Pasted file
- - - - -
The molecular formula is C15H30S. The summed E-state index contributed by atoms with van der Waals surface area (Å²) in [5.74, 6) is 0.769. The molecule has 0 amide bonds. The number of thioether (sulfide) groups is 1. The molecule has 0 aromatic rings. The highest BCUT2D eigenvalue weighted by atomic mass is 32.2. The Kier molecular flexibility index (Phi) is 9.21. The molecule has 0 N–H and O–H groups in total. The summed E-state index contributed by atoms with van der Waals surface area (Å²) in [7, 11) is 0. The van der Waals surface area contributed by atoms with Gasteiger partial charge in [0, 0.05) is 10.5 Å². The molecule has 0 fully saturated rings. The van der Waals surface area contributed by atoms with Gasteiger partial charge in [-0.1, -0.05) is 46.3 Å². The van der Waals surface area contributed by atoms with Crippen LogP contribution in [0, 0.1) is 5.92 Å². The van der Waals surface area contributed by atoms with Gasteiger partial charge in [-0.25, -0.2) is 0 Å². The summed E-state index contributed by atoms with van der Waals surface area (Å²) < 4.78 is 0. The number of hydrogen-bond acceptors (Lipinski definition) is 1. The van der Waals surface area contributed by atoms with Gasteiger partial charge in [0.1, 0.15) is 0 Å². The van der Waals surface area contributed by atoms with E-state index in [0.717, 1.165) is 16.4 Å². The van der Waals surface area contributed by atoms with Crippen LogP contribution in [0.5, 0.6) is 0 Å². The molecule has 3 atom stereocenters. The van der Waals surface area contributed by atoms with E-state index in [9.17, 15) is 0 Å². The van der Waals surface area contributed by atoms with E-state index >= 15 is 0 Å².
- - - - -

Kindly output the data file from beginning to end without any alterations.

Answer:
The molecular formula is C15H30S. The summed E-state index contributed by atoms with van der Waals surface area (Å²) in [5.74, 6) is 0.769. The molecule has 0 amide bonds. The number of thioether (sulfide) groups is 1. The molecule has 0 aromatic rings. The highest BCUT2D eigenvalue weighted by atomic mass is 32.2. The Kier molecular flexibility index (Phi) is 9.21. The molecule has 0 N–H and O–H groups in total. The summed E-state index contributed by atoms with van der Waals surface area (Å²) in [7, 11) is 0. The van der Waals surface area contributed by atoms with Gasteiger partial charge in [0, 0.05) is 10.5 Å². The molecule has 0 fully saturated rings. The van der Waals surface area contributed by atoms with Gasteiger partial charge in [-0.1, -0.05) is 46.3 Å². The van der Waals surface area contributed by atoms with Crippen LogP contribution in [0, 0.1) is 5.92 Å². The van der Waals surface area contributed by atoms with Gasteiger partial charge in [-0.25, -0.2) is 0 Å². The summed E-state index contributed by atoms with van der Waals surface area (Å²) < 4.78 is 0. The number of hydrogen-bond acceptors (Lipinski definition) is 1. The van der Waals surface area contributed by atoms with Gasteiger partial charge in [0.1, 0.15) is 0 Å². The van der Waals surface area contributed by atoms with E-state index in [0.717, 1.165) is 16.4 Å². The van der Waals surface area contributed by atoms with Crippen LogP contribution in [0.5, 0.6) is 0 Å². The molecule has 3 atom stereocenters. The van der Waals surface area contributed by atoms with E-state index in [9.17, 15) is 0 Å². The van der Waals surface area contributed by atoms with E-state index >= 15 is 0 Å².